Most Americans See a Distant Housing Recovery

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The housing market has changed a lot in the past six months. Sales plummeted when the home buyer credit expired. Then foreclosuregate struck, slowing seizures and clouding the buying process with greater uncertainty. Although the housing market already seemed to be on a slow road to recovery, these setbacks appeared to prolong the sector's misery. A new survey by Trulia, a major homebuyer website, and RealtyTrac, the leading online marketplace for foreclosures, reveals that most Americans don't expect the housing market to recover for years.

In fact, 58% believe that the recovery won't begin until 2013 or later. Here's the breakdown:

housing market recovery timeline 2010-11.gif

As you can see, a very small portion -- just 15% -- think that the recovery will occur by next year. This implies that housing market sentiment will be quite weak throughout 2011.

The survey also revealed how borrowers views on foreclosure and mortgage modification have evolved. When polled in November, 48% said they would consider walking away from their home if their mortgage was underwater. That's up significantly from 41% in May -- just six months earlier. Yet an overwhelming two-thirds would consider trying to modify the mortgage of their primary residence with their lender if unable to make their payments. This shows that Americans generally do want to stay in their homes -- as long as their mortgage isn't underwater.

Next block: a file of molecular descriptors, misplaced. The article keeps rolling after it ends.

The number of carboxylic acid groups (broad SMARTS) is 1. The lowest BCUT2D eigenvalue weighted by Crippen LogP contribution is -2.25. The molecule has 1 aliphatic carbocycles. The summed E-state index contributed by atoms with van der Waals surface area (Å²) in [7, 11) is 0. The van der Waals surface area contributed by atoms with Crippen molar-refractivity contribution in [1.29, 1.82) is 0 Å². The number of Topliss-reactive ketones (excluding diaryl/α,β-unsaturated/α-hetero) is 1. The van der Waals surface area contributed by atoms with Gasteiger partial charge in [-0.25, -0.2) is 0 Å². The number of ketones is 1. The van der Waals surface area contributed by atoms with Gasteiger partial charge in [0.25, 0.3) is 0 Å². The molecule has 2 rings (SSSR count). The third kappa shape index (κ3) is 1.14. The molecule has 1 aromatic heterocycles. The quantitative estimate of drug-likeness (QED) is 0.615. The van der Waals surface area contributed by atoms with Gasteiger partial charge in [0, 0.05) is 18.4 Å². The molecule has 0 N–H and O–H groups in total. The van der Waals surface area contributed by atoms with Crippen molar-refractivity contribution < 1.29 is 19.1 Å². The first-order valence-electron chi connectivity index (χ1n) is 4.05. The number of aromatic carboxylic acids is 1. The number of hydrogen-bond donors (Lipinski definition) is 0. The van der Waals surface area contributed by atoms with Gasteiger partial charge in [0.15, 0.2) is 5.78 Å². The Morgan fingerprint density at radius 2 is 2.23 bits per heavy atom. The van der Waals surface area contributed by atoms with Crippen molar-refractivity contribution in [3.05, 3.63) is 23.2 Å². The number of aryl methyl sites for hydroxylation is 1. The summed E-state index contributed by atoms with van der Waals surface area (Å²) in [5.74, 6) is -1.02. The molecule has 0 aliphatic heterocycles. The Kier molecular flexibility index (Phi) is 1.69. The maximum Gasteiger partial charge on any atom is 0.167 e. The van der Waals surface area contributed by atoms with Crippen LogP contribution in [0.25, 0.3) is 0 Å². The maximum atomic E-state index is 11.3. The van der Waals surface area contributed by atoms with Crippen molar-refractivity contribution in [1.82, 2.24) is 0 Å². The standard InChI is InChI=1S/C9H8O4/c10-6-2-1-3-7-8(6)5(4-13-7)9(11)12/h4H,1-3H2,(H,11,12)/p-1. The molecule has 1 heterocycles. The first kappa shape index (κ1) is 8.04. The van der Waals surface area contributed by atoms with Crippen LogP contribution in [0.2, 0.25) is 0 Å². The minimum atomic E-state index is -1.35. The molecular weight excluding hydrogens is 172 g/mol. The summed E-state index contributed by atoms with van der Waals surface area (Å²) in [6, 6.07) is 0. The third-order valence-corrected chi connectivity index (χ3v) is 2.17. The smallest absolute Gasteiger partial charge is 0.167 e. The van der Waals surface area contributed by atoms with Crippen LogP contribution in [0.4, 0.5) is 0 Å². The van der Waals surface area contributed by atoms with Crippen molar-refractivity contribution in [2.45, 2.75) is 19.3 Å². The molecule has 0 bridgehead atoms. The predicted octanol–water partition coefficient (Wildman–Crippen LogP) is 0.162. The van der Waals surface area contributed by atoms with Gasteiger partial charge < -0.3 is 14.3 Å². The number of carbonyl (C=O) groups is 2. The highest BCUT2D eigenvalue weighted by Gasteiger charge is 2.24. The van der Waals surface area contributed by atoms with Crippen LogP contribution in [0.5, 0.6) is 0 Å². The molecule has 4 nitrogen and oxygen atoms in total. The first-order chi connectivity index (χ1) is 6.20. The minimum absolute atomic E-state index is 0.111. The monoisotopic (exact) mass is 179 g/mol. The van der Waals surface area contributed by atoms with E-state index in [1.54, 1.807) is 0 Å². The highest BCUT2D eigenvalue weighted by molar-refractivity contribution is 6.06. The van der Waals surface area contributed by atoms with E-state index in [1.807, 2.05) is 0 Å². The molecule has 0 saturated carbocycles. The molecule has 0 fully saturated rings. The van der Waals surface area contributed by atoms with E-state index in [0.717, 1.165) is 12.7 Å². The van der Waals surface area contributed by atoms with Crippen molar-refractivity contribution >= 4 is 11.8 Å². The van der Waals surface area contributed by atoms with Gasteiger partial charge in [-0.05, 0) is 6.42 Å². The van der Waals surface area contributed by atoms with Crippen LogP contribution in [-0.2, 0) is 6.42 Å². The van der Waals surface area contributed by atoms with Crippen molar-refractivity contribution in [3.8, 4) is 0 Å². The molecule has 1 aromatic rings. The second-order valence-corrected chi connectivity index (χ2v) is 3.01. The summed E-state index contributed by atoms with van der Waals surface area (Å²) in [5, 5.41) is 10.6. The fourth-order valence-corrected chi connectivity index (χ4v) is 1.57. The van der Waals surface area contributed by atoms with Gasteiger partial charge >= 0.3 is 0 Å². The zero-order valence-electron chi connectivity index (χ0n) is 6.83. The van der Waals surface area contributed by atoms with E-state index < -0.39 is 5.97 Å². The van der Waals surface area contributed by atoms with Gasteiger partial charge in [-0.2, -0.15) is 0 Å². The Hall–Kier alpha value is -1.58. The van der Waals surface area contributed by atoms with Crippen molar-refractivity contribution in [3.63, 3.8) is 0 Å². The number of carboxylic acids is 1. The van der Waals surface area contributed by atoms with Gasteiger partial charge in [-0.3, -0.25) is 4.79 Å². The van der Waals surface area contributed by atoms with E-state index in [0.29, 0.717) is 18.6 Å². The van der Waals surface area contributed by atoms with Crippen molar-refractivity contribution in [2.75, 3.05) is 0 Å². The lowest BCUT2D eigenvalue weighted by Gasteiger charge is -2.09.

Finally, despite foreclosuregate, interest in scooping up a deal on a foreclosure has actually increased since May. As of November, 49% are at least somewhat likely to consider purchasing a foreclosed property, up from 45% six months ago. Yet Americans' attitudes about foreclosures are complex. Despite around half saying they would consider buying a foreclosed property, 81% believe there are downsides with such a purchase.That likely means a deep discount will have to be present to overcome their worries.

In short, few expect the housing market to recovery quickly. Since more people would consider walking away now than six months ago, strategic defaults might not decline much either. But the good news is that Americans continue to become more comfortable with the idea of purchasing a foreclosed property, which means that defaulted properties won't pose a much greater challenge to sell than other homes.

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Daniel Indiviglio was an associate editor at The Atlantic from 2009 through 2011. He is now the Washington, D.C.-based columnist for Reuters Breakingviews. He is also a 2011 Robert Novak Journalism Fellow through the Phillips Foundation. More

Indiviglio has also written for Forbes. Prior to becoming a journalist, he spent several years working as an investment banker and a consultant.
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